Giuseppe mindmap

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  • Guiseppe
    • Violence
      • Graphic: 'butchered', this statement is dropped so casually that the reader wonders if this is a usual occurrence
      • The nonchalant tone creates an eerie atmosphere.The language is deliberately flat and factual, concentrating on actions without comment. Figurative language is almost entirely absent: there are only two adjectives
      • War imagery:  Setting the scene in time of the Second World War war prepares the reader for behaviour that falls short of peacetime civilised standards.
    • Man vs Women
      • Destruction of a women for the benefit of man, shows the selfishness of sexist society
      • Natural imagery: 'bourgivillia' shows the beauty and fragility of feminity, and how it is easily crushed by masculinity
      • 'Priest who held her hand' Even the most holiest of men, one who believes that killing is the ultimate sin still acts brutal in the face of war
    • Guilt
      • 'He didn't look me in the eye' : show's Guiseppe's admission of guilt
      • Strong use of enjambment and cesura create a sense of hesitancy as if the narrator is struggling to tell the story
      • The unstable  structure of five stanzas of uneven length with no rhyme scheme or regular metrical rhythm show Guiseppe's guilty conscience. Furthermore, the simile at the end of stanza two, the only poetic device, forms a horrific dramatic climax.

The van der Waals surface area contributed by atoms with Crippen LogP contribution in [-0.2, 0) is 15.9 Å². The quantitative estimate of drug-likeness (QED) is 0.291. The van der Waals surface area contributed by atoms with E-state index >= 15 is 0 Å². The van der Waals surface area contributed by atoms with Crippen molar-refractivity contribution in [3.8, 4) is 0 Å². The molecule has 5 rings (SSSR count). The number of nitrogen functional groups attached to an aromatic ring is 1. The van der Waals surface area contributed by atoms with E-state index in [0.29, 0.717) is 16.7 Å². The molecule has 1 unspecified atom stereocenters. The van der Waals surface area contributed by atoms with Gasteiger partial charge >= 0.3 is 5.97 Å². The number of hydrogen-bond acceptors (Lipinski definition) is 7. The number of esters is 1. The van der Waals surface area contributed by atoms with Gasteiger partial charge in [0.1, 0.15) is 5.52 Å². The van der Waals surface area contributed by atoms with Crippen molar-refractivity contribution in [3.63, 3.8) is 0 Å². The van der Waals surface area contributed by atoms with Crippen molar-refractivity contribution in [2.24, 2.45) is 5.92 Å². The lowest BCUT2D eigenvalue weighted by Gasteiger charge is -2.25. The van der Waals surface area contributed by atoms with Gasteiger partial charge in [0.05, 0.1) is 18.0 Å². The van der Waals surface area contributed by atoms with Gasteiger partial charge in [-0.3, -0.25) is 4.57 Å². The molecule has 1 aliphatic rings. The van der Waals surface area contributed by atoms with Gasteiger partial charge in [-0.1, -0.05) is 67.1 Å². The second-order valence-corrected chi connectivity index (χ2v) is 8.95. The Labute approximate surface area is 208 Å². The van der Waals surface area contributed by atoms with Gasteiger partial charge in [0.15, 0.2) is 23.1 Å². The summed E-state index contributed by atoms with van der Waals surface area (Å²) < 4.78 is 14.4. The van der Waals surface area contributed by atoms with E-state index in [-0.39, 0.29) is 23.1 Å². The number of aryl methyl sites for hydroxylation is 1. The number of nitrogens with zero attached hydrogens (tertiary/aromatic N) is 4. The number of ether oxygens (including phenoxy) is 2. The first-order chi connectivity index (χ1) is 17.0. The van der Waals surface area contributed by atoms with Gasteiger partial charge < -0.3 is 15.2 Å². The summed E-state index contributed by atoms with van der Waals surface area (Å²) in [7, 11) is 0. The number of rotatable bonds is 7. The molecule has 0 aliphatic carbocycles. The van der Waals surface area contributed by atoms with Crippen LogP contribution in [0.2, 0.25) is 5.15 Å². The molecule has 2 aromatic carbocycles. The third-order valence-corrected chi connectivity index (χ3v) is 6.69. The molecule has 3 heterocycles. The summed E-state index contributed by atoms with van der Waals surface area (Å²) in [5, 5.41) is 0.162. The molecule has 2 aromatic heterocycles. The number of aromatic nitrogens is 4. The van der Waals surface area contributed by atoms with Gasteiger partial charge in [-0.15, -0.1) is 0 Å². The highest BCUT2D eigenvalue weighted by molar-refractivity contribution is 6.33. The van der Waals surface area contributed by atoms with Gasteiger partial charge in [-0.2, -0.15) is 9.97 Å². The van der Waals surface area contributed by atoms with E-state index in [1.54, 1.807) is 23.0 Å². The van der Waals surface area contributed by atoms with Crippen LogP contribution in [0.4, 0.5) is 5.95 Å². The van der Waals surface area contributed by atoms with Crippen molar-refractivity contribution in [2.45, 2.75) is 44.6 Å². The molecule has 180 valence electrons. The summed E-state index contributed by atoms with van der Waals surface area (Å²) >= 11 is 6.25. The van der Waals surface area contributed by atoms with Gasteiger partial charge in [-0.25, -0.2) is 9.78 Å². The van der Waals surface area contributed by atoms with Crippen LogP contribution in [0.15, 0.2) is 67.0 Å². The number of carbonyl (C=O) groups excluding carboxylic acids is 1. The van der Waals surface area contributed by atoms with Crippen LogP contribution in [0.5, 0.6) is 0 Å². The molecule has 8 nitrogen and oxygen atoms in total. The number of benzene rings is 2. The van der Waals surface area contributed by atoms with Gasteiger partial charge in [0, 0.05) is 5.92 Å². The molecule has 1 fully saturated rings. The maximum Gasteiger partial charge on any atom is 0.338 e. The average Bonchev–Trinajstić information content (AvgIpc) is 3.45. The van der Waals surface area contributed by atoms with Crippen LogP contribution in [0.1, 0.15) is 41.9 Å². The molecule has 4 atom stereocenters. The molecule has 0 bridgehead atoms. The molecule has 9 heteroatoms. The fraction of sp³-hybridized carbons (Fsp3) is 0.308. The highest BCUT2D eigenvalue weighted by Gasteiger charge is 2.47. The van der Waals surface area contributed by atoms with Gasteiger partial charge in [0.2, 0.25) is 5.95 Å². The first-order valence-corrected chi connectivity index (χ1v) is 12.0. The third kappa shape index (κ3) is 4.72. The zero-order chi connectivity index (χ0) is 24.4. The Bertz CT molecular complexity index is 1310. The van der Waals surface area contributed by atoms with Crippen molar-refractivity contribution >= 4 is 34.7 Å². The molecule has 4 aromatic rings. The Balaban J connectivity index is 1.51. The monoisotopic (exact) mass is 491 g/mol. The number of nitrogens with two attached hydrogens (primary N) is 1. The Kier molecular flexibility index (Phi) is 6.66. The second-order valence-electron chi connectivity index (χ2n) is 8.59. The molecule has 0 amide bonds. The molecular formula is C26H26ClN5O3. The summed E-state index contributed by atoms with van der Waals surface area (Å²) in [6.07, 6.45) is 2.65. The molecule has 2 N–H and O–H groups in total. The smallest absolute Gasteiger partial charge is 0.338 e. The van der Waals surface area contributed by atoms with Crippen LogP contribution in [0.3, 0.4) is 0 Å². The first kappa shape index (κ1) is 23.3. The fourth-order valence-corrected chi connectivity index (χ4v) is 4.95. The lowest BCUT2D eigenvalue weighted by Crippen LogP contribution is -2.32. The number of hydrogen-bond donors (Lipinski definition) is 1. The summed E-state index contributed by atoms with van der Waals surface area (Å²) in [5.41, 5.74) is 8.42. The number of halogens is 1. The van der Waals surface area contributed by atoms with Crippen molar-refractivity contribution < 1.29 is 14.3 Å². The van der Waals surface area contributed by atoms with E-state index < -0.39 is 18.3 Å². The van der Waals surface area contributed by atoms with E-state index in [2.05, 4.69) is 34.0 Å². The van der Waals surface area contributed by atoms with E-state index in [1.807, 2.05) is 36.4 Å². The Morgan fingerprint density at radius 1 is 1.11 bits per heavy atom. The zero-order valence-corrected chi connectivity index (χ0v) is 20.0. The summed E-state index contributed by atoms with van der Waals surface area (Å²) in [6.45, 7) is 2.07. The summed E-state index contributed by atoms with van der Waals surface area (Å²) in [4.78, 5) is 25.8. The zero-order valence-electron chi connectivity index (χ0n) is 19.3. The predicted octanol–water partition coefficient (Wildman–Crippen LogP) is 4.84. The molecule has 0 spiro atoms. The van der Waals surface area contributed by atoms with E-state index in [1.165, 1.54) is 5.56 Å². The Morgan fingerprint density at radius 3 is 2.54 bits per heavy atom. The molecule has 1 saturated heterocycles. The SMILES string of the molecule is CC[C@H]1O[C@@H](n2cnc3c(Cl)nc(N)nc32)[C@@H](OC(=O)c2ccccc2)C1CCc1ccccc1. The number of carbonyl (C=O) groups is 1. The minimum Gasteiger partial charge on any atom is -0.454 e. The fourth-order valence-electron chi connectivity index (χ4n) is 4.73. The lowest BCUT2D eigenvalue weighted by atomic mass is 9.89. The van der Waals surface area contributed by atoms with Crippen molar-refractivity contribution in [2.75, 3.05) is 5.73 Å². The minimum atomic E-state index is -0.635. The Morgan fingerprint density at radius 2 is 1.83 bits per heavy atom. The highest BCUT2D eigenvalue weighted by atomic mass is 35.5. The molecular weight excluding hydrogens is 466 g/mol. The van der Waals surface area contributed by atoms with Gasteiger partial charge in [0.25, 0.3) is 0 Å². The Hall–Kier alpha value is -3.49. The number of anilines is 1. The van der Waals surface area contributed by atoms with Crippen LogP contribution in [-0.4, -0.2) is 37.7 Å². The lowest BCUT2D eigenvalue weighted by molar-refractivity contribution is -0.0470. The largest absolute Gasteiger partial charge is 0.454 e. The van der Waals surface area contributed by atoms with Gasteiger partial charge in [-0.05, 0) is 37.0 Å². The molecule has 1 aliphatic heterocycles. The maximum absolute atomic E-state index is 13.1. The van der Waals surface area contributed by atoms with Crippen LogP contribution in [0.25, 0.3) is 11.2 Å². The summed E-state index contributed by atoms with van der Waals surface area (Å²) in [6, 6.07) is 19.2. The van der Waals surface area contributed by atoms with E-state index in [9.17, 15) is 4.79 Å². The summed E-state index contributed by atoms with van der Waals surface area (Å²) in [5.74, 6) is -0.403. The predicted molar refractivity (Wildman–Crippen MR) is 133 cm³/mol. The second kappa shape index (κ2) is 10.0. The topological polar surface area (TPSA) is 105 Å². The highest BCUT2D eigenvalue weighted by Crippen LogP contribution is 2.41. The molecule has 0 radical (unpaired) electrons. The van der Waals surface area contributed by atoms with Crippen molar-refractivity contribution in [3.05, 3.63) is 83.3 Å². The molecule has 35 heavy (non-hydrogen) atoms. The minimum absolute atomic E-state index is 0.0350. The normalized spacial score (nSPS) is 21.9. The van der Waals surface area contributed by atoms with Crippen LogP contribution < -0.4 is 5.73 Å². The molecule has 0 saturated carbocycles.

• Human or animal?
      • 'She, it,' They originally call her she, recognising her humanity but save their consciences by calling her it.
      • The human parts of her are put for burial, 'head and hands'. be seen as either a sign of respect for her human traits, or as a way of eliminating her humanity as a way for the perpetrators to escape guilt, and the horrific truth of the incident.
      • 'The Wedding Ring is proof that she is human as she has taken part in the very human sacrament of marriage, and also proves that she is capable of feeling emotions like love. The attempt to take it shows  an attempt to erase the human aspects of the mermaid, therefore erasing the townspeople's guilt
        • 'Ripe Golden Roe,' emphasises that her eggs are valuable, and despite this, people still dehumanise her. While the doctor emphasises that she is still a fish, his refusal to eat the eggs shows that he knows otherwise and is tormented with guilt.


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